Paper by GÜNEYISI ÖZTURAN GESO?LU from ISCR 9th 2004 Instanbul Turkey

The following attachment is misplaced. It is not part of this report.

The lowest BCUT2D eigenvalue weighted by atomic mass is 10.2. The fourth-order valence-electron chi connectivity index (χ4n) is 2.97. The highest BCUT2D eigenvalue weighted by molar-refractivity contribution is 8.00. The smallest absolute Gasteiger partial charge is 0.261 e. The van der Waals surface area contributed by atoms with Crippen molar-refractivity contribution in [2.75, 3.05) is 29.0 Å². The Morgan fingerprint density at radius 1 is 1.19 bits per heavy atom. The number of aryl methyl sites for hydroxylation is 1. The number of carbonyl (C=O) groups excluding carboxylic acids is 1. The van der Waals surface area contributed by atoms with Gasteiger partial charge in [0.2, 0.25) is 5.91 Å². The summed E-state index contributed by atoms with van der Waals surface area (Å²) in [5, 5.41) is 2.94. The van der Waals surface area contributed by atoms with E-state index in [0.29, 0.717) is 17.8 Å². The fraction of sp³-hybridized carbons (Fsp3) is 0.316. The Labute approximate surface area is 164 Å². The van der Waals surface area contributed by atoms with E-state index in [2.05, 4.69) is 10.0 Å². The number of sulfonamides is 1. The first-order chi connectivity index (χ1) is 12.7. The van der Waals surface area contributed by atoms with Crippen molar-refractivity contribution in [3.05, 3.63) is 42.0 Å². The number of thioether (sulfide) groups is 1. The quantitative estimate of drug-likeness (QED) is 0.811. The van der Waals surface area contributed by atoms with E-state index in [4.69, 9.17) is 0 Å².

In this paper, portland cement concretes and concretes with blast furnace slag cement were studied to determine the parameters for strength and chloride permeability under different curing procedures. For this purpose, four concrete mixtures were made at two different water cement ratios of 0.45 and 0.65 with cement contents of 400 kg/m3 and 300 kg/m3, respectively. Reference mixtures and mixtures with blast furnace slag cement have been produced at both water cement ratios. After casting, the test specimens were subjected to three different curing conditions. In the first curing condition, the concrete specimens were left in a room for curing at uncontrolled temperature and humidity conditions. The second curing condition consisted of seven days of moist curing followed by curing at a controlled temperature and relative humidity. Finally, in the third curing condition, the concrete specimens were kept continuously in water bath till the time of testing. The compressive strength and splitting tensile strength of each concrete type were determined. In addition to these mechanical tests, the tests for determining concretes resistance to chloride ion penetration and water absorption capacity were conducted. All tests were carried out in accordance with the corresponding ASTM and AASHTO standards at the ages of 28 and 90 days. The results showed that the reduction in the moist curing period resulted in lower strengths and more permeable concretes. The permeability of the concretes containing blast furnace slag cement seemed to be more sensitive to poor curing than the portland cement concretes. The blast furnace slag cement concretes indicated better resistance to chloride ion penetration than the portland cement concretes for both water cement ratios. The water absorption capacity of the concretes made with blast furnace slag cement was somewhat higher than that of the portland cement concretes at the age of 28 days but a higher reduction was observed with increasing the age of concrete.